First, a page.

This blog is designed to highlight the paddling opportunities within South Dakota, mainly within a 50-mile radius of Sioux Falls. While Sioux Falls is far from the adventure of coastal regions, there is a certain satisfaction in utilizing the available waterways to observe weather, water conditions, and the landscape along the shoreline. In addition, there is a wealth of animal life on the waters of small South Dakota lakes, rivers, and creeks, including geese, ducks, pelicans, great blue heron, egrets, hawks, owls, perching birds, deer, raccoons, and beaver. Eagles, fox, and coyote are also sometimes spotted.
The sites described are places where I have kayaked over the past few years, mostly in South Dakota but sometimes including locations in Iowa and Minnesota. One of the best sources of information on the accessibility of small lakes is the South Dakota Atlas and Gazetteer, the large map book of South Dakota. Lakes with a public access are generally identified by a boat symbol marking the location of a launching site on public land.
You will notice the menu of paddling locations on the right side of the blog. Each of the postings is linked to one of the areas, and my intention is to provide a continuing review of the places where I paddle. Perhaps these narratives will help readers select waterways of interest to them. Please feel free to offer a comment regarding any of my postings; I would welcome the dialog.
I also maintain a companion blog that describes hiking opportunities within the Sioux Falls area. You can access that blog at: http://hikingsiouxfalls.blogspot.com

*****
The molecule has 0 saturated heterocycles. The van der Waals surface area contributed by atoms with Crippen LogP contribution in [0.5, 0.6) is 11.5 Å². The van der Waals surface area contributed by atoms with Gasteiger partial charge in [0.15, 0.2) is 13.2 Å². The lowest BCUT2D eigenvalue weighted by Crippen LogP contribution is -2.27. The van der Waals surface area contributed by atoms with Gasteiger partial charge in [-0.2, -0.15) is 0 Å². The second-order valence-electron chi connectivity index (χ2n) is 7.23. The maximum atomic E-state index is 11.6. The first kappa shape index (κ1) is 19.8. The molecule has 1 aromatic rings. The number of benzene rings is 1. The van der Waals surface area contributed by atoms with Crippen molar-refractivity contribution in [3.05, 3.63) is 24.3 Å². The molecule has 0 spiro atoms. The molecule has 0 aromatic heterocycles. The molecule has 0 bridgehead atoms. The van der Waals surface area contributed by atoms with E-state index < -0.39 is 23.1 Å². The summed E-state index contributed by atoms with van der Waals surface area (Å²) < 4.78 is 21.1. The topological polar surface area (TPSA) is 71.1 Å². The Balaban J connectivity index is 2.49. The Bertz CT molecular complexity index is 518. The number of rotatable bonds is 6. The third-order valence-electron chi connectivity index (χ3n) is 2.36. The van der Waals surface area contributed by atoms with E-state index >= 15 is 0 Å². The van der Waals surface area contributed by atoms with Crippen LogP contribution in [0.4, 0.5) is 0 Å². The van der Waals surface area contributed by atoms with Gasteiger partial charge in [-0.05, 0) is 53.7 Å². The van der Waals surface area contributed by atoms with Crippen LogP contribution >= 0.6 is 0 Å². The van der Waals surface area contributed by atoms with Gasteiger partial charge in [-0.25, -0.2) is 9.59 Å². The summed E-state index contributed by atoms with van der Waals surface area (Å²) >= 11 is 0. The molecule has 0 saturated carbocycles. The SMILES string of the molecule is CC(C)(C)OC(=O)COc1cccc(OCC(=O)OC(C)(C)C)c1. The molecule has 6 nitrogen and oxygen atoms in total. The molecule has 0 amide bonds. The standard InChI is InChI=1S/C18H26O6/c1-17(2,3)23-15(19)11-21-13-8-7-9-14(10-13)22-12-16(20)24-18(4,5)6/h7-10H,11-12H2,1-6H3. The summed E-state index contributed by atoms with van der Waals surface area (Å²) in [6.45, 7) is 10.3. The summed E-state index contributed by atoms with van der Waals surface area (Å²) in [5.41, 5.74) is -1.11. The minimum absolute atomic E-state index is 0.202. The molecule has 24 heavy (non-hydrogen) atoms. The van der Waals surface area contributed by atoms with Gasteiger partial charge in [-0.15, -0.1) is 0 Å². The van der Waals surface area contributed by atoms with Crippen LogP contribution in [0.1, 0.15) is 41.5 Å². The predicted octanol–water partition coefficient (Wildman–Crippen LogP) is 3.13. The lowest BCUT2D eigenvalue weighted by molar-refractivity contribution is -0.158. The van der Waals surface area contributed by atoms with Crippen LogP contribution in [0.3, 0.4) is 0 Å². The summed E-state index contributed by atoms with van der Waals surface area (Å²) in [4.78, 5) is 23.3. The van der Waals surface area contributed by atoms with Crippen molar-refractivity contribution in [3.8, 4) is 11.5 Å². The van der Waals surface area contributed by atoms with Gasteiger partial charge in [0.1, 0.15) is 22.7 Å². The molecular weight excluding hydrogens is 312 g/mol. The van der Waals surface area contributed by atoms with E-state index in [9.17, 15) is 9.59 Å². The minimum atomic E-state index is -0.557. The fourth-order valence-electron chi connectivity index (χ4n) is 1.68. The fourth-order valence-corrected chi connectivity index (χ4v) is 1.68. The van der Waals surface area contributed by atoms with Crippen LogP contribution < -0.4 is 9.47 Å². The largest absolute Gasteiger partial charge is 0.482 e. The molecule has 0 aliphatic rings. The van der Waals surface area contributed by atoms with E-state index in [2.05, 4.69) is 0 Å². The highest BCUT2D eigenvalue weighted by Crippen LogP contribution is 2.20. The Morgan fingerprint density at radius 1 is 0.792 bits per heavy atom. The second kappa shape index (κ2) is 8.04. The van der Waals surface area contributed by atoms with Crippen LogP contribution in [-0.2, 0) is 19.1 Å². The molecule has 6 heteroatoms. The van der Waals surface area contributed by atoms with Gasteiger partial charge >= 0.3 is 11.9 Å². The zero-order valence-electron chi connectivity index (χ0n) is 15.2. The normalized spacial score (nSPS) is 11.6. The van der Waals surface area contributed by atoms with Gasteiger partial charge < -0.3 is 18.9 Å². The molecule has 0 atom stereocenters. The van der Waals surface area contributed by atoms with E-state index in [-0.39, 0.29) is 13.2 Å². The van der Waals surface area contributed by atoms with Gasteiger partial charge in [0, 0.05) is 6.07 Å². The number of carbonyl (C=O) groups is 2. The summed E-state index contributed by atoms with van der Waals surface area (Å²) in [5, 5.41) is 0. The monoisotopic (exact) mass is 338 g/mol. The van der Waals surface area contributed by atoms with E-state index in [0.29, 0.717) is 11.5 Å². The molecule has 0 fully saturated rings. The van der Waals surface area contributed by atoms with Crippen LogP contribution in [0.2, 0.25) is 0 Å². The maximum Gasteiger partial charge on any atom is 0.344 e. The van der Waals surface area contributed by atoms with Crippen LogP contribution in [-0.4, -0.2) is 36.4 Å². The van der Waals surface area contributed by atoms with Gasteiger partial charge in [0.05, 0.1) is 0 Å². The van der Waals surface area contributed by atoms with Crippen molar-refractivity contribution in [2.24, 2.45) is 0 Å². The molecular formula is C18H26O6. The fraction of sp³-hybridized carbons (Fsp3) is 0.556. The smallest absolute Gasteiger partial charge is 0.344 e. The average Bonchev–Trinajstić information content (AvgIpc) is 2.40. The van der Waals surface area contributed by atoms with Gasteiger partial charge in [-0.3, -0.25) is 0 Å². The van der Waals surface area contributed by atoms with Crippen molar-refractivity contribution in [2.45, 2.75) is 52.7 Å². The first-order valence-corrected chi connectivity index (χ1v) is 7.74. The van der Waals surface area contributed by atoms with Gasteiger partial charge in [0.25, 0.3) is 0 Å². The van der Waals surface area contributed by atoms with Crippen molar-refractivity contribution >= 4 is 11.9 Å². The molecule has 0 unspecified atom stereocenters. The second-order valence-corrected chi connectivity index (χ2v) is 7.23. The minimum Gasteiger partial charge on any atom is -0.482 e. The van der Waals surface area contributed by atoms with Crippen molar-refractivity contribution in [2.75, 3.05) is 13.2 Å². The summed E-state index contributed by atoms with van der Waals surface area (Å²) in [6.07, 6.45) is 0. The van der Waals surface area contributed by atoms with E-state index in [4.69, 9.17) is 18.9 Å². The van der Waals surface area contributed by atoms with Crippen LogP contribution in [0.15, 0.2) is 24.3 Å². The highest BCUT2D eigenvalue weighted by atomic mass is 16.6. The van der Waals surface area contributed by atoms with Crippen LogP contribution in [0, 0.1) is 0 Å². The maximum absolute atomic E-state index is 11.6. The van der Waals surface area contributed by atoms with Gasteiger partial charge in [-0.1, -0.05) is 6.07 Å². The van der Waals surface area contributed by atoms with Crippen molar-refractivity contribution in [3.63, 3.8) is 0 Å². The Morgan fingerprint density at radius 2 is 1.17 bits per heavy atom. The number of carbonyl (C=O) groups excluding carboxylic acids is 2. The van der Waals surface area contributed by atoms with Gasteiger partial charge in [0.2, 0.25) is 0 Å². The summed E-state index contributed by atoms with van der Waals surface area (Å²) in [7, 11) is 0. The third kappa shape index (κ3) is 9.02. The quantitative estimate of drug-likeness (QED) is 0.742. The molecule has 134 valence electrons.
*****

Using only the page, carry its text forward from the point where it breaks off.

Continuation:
Saturday, July 18, 2009
Water Sampling at Diamond Lake 2009
This year, as it did last year, the South Dakota Canoe Association took part in monitoring an area waterway through the collection of water samples and making observations under the direction of Dakota Water Watch. A fleet of seven kayaks and three canoes gathered at the public access area for Diamond Lake for an orientation to the mission. In teams, the boats set out to designated spots on the lake to collect samples, determine water depth, clarity of the water, weather conditions, and make other observations of the lake. The data will be analyzed by Dakota Water Watch to provide baseline information that should facilitate the ongoing monitoring of water conditions on the lake.
Each team was equipped with a depth-sounding device to determine both depth and clarity of the water. Each team also collected samples of water at assigned positions on the lake.
This lake is fed by a creek at the northern end and ends in a dam at the south end. The dam is wide enough to handle vehicle traffic including farm equipment. Diamond Lake is a popular spot in the area for fishing, and there were fishermen on the dam as well as in boats.
As always in an event of this nature, solitude is replaced with camaraderie, and there was a sense of fellowship among the paddlers as they moved about the lake.
When I set out from Sioux Falls this morning, the winds were calm and the temperature was in the high 50s. On the lake, the wind came up a little and was blowing about 10 miles an hour – just enough to produce some small waves. Such a large crowd on the water must have discouraged the pelicans. The island at the south end of the lake where they tend to hang out was deserted.
This was a pleasant morning, a good time to laugh it up with paddling pals. It was also a good public service project that keeps the SDCA engaged in doing good works.
Upcoming Service Project: This Wednesday, July 22, in the late afternoon, the SDCA will be engaged in a river “clean-up” project along the Big Sioux River in Sioux Falls. Details of this project can be found on the SDCA web site: http://sdcka.blogspot.com. For those who can get away for an hour or so, this is a good opportunity to contribute toward this public service event.